Flash Physics is our daily pick of the latest need-to-know developments from the global physics community selected by Physics World's team of editors and reporters
Antiprotonic helium passes latest symmetry test
Masaki Hori at the Max Planck Institute for Quantum Optics in Garching, Germany, and members of the CERN-based ASACUSA collaboration have made the most precise measurement ever of the antiproton/electron mass ratio. This was done by studying antiprotonic helium, which is an exotic atom comprising an antiproton, an electron and a helium nucleus. The team cooled about two-billion antiprotonic helium atoms to about 1.6 K. Then it measured the energies of 13 different atomic transitions using laser spectroscopy. The experiments revealed that the antiproton/electron mass ratio was identical to the proton/electron mass ratio to better than one part in one billion. If nature obeys charge, parity and time-reversal (CPT) symmetry, then these two mass ratios should be identical. Any discrepancy would therefore be of great interest to physicists because it could provide a glimpse of physics beyond the Standard Model of particle physics. The measurement is reported in Science.
Australian radio telescope kicks off alien search
The Parkes radio telescope in New South Wales, Australia, has begun its observation run as part of the Breakthrough Listen initiative – the $100m search for intelligent life beyond Earth, launched in 2015 by entrepreneur Yuri Milner and Stephen Hawking. Together with the Green Bank Telescope and the Automated Planet Finder at Lick Observatory in the US, and the newly built Five-hundred-meter Aperture Spherical radio Telescope (FAST) in China, the observatories will spend the next decade studying exoplanets for any signs of developed life with technologies similar to our own. The Parkes telescope has access to the Southern Hemisphere sky, which the Breakthrough scientists deem as “rich with targets”, including the centre of our Milky Way galaxy, large swaths of the galactic plane, and other galaxies in the nearby universe. “The addition of Parkes is an important milestone,” says Milner. “These major instruments are the ears of planet Earth, and now they are listening for signs of other civilizations.” The Australian telescope’s first observation as part of the Breakthrough programme took place yesterday and it studied the newly discovered rocky exoplanet orbiting the nearest star to the Sun, Proxima Centauri.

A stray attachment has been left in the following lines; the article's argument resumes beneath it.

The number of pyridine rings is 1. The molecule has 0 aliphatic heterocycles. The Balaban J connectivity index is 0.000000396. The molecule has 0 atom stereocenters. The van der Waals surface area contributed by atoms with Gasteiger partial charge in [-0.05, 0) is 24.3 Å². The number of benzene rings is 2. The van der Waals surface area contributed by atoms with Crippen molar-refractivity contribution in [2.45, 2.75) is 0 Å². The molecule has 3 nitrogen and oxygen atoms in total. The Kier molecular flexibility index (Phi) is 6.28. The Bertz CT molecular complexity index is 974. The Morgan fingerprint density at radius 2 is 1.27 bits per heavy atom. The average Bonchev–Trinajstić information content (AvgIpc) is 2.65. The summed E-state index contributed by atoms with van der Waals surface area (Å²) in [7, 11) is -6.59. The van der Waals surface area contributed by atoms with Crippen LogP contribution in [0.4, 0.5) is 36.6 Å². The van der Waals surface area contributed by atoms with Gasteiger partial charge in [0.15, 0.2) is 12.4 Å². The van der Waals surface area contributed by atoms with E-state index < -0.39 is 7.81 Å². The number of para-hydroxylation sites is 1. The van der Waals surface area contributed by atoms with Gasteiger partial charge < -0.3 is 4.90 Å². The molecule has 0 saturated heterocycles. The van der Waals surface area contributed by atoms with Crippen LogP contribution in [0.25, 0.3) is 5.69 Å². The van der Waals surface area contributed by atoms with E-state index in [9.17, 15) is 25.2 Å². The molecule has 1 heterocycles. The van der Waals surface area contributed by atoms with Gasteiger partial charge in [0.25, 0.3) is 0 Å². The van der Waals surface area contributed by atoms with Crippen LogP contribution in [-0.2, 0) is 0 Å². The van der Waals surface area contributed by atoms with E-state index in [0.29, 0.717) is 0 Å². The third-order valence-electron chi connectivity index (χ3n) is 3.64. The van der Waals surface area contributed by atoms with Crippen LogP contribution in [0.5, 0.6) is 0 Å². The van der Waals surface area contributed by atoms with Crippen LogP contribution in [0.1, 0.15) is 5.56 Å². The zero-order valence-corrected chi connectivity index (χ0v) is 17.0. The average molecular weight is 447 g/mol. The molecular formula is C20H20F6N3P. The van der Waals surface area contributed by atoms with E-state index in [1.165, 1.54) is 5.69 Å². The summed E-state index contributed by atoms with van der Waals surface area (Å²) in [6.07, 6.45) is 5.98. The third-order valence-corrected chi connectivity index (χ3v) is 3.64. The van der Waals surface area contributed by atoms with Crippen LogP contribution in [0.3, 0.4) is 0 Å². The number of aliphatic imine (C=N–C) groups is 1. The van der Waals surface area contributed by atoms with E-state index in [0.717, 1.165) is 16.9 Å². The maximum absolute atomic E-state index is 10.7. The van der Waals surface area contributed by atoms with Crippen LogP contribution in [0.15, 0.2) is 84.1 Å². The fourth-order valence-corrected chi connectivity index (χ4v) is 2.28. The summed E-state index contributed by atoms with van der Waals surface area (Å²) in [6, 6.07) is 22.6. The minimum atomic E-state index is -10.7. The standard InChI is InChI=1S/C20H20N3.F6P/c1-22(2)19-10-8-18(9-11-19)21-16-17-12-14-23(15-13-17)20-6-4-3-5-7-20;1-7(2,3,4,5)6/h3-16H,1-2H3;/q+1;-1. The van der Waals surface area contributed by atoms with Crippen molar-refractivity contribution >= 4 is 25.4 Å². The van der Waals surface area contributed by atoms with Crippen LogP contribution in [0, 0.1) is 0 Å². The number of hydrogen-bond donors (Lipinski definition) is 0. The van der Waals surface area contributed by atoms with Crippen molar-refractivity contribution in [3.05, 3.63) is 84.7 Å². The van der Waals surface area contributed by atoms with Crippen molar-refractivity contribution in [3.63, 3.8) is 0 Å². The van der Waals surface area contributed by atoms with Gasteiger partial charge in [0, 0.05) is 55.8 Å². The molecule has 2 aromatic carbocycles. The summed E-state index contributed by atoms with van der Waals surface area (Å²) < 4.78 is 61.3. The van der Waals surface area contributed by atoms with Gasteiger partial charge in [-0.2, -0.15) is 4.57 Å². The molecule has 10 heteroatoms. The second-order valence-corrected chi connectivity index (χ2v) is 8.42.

Nanobionic spinach leaves could detect explosions
Plant leaves embedded with carbon nanotubes (CNTs) could be used to detect chemical explosives, thanks to new work done by researchers at the Massachusetts Institute of Technology in the US, who have transformed a plant into a living sensor that wirelessly relays this information to a handheld device like a smartphone. The technique for engineering electronics into plants, known as “nanobionics” is a new and upcoming field of research that could have a variety of applications – for example, it could be used in agriculture to improve crop yields and margins. The MIT team, led by Michael Strano, wrapped single-walled CNTs (that fluoresce in the near-infrared spectrum) in a polymer that is sensitive to molecules in certain explosives. If the molecules bind to the polymer, the fluorescence of the CNT changes and the signal can be picked up by an infrared camera to indicate the presence and the amount of explosive present. Read more about the research at nanotechweb.org.